At a New River Committee meeting Wednesday, members will be told to expect word at the end of February.
At the end of February, members will not be holding their breath, according to Luis Estrada.
Estrada is founder of the 10-member committee and manager of the city's wastewater treatment plant.
"We're not stopping if (this group) doesn't come through. There's a lot of money out there," Estrada said Tuesday.
In case the Bahamas group, a private corporation or an endowment fund does send more funds Calexico's way, the committee recently set up a non-profit organization to deposit the check. Calexico New River Committee Inc. was formed late last year, Estrada said.
Committee chairman and Imperial Irrigation District Division 5 Director Rudy Maldonado said the committee has already received more than $300,000 from three foundations.
"We're going to use that to promote education, awareness and advocacy of the New River. We'll be setting up programs to get into the schools, educate the public in general and take the battle to D.C.," he said.
While the committee may be excited about the $300,000 so far and the possibility of millions from the Bahamas group, Maldonado said, "We're still writing for other foundation money."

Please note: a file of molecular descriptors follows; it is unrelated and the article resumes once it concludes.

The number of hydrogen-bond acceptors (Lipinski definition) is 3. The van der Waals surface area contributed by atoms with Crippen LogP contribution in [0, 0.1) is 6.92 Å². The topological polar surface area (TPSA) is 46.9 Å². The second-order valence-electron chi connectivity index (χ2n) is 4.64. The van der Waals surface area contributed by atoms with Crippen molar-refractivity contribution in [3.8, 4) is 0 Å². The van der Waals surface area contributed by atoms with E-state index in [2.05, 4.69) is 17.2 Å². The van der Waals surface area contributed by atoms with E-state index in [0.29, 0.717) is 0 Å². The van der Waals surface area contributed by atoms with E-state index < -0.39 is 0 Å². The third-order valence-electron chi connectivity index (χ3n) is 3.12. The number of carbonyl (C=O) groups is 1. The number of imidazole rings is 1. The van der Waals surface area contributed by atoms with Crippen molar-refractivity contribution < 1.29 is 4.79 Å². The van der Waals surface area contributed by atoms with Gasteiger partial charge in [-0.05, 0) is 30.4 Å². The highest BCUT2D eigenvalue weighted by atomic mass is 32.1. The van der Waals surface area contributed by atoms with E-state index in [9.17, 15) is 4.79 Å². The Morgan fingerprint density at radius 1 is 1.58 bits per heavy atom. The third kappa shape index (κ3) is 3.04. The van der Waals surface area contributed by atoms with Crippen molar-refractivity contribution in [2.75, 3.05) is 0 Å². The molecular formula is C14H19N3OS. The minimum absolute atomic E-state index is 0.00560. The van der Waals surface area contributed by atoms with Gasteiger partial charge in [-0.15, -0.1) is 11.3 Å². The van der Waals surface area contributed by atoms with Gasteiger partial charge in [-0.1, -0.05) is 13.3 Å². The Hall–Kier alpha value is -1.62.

He said that money would be used to begin a database chronicling health issues associated with the New River.
The committee will meet at 6 p.m. in the Calexico Chamber of Commerce meeting room at the corner of highways 111 and 98.
In other business at Wednesday's meeting, the corporation's new project director will be announced.
Estrada said the job has been filled by Annette Buttner, a part-time assistant at Our Lady of Guadalupe Church in Calexico.
Estrada said Buttner will be tasked with helping sell the pipelining project to various federal and state agencies.
If the Bahamas group or some other entity bankrolls a $1 million environmental assessment of the pipelining project, all the federal and state agencies with jurisdiction over the New River would have a chance to comment on the specifics of the plan.
Buttner's job will be to sell the specifics of the plan before the environmental review process to ensure a smooth approval.
"She'll be trying to convince them that this is a good, feasible project," Estrada said.
The general outline of the plan is simple. A series of metal bars would be erected where the river flows into the U.S. from Mexico to catch trash and debris. The river would be forced into a huge pipeline that would be covered with dirt.
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